(WORT)–When your neighborhood McDonald’s violates labor law, can the parent corporation be held responsible? When workers demand better working conditions at a Taco Bell, can the store manager make that call without consulting “corporate” first?
At the heart of questions like these is the contested nature of the franchisee-franchisor relationship. Last August, the National Labor Relations Board ruled that both local shops and parent corporations in a franchise have responsibilities–and liabilities–as employers.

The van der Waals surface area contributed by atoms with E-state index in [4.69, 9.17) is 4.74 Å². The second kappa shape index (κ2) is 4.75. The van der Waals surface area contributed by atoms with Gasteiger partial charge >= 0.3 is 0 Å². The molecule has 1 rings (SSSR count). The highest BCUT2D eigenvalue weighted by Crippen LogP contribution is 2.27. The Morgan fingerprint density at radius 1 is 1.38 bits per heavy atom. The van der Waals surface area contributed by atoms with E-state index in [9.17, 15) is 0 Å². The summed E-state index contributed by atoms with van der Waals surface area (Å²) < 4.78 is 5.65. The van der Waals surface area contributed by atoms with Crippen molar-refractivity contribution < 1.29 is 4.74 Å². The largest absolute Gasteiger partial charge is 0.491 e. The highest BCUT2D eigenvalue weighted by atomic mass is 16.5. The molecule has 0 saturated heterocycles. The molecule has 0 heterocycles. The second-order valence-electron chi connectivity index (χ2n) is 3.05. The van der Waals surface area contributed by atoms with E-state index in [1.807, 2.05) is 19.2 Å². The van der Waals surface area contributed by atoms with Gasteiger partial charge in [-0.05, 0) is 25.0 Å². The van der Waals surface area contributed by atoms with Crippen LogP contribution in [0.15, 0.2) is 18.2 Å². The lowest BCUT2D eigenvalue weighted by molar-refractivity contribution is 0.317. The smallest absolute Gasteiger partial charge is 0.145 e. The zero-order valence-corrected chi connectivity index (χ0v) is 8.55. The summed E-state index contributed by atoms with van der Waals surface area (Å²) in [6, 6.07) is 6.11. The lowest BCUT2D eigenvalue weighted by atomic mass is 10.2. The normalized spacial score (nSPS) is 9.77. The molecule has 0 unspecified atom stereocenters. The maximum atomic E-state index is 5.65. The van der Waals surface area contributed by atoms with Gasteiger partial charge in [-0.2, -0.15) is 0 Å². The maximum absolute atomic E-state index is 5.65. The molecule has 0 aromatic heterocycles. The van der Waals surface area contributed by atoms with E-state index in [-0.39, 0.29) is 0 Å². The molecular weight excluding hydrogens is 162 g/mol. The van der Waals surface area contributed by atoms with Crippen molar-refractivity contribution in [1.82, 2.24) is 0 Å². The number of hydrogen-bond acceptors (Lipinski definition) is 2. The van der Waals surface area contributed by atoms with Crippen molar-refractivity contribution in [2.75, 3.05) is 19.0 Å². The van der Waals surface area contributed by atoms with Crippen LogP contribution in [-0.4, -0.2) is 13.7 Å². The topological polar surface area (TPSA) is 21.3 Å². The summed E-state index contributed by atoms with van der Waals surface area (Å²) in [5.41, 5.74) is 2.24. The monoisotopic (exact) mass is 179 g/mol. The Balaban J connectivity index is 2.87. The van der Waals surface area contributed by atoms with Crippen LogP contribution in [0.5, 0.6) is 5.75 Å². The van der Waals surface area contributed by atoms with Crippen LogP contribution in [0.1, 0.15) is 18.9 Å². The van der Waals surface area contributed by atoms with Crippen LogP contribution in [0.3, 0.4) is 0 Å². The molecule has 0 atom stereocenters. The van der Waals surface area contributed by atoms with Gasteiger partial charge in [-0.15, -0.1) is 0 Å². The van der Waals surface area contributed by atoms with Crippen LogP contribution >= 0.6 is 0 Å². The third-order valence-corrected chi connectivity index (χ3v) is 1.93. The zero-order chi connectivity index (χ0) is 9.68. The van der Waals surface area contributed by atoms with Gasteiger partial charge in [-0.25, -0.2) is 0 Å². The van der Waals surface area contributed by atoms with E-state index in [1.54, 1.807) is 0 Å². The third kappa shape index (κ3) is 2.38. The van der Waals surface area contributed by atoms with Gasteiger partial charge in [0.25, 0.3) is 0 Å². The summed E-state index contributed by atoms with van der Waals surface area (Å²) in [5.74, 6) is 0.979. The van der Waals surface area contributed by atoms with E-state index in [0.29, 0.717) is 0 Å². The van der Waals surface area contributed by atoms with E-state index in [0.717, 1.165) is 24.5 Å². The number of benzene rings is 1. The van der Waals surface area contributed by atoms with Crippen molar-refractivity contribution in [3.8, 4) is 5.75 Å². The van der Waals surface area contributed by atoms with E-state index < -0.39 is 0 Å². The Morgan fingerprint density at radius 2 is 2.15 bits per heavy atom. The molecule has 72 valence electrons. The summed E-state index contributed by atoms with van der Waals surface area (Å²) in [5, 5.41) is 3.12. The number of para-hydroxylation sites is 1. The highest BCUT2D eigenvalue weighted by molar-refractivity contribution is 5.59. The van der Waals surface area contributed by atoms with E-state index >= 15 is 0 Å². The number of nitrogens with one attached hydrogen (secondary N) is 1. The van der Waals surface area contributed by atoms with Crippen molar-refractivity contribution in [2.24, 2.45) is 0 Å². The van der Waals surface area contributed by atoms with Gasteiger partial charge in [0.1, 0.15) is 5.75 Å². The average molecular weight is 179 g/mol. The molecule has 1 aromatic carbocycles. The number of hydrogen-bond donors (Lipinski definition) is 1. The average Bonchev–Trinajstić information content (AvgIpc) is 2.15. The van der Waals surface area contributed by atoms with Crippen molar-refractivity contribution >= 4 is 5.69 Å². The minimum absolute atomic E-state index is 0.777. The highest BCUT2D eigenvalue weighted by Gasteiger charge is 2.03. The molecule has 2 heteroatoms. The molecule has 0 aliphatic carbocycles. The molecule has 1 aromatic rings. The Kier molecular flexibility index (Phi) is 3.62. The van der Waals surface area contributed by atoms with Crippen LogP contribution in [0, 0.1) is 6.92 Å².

But that ruling didn’t go over well with many big business interests who argue it reverses decades of legal precedent.
In recent months, five states, including Wisconsin, have passed laws contradicting the NLRB decision, and several others have similar legislation in the works.
Last December, Wisconsin lawmakers introduced what has been dubbed the “Franchise Protection Act,” and they passed it quickly and quietly in early February. Governor Scott Walker signed the bill into law on March 1st.
WORT’s Darien Lamen talks with Paul Secunda, Professor and Director of the Labor and Employment Law Program at Marquette University Law School, about this largely overlooked new law, and whether it is likely to stand up to challenge.